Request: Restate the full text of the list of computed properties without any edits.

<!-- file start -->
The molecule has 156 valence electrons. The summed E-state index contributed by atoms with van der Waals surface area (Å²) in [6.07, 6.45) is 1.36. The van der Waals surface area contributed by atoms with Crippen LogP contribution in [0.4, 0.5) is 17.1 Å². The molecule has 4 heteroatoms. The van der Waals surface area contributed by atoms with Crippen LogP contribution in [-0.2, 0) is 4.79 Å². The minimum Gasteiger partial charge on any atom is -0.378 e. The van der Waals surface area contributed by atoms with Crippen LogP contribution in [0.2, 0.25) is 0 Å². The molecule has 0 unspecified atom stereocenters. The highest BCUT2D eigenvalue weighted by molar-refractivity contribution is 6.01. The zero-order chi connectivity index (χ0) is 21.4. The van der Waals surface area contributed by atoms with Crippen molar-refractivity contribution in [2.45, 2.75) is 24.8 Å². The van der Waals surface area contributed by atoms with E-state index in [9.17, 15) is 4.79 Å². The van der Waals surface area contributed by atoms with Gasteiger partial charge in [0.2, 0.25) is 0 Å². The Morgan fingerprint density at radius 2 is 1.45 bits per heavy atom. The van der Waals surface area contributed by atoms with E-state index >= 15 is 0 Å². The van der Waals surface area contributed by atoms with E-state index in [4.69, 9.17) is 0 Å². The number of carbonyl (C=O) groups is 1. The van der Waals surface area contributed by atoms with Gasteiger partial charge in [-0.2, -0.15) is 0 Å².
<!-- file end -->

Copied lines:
The molecule has 156 valence electrons. The summed E-state index contributed by atoms with van der Waals surface area (Å²) in [6.07, 6.45) is 1.36. The van der Waals surface area contributed by atoms with Crippen LogP contribution in [0.4, 0.5) is 17.1 Å². The molecule has 4 heteroatoms. The van der Waals surface area contributed by atoms with Crippen LogP contribution in [-0.2, 0) is 4.79 Å². The minimum Gasteiger partial charge on any atom is -0.378 e. The van der Waals surface area contributed by atoms with Crippen LogP contribution in [0.2, 0.25) is 0 Å². The molecule has 0 unspecified atom stereocenters. The highest BCUT2D eigenvalue weighted by molar-refractivity contribution is 6.01. The zero-order chi connectivity index (χ0) is 21.4. The van der Waals surface area contributed by atoms with Crippen molar-refractivity contribution in [2.45, 2.75) is 24.8 Å². The van der Waals surface area contributed by atoms with E-state index in [9.17, 15) is 4.79 Å². The van der Waals surface area contributed by atoms with Gasteiger partial charge in [0.2, 0.25) is 0 Å². The Morgan fingerprint density at radius 2 is 1.45 bits per heavy atom. The van der Waals surface area contributed by atoms with E-state index >= 15 is 0 Å². The van der Waals surface area contributed by atoms with E-state index in [4.69, 9.17) is 0 Å². The number of carbonyl (C=O) groups is 1. The van der Waals surface area contributed by atoms with Gasteiger partial charge in [-0.2, -0.15) is 0 Å².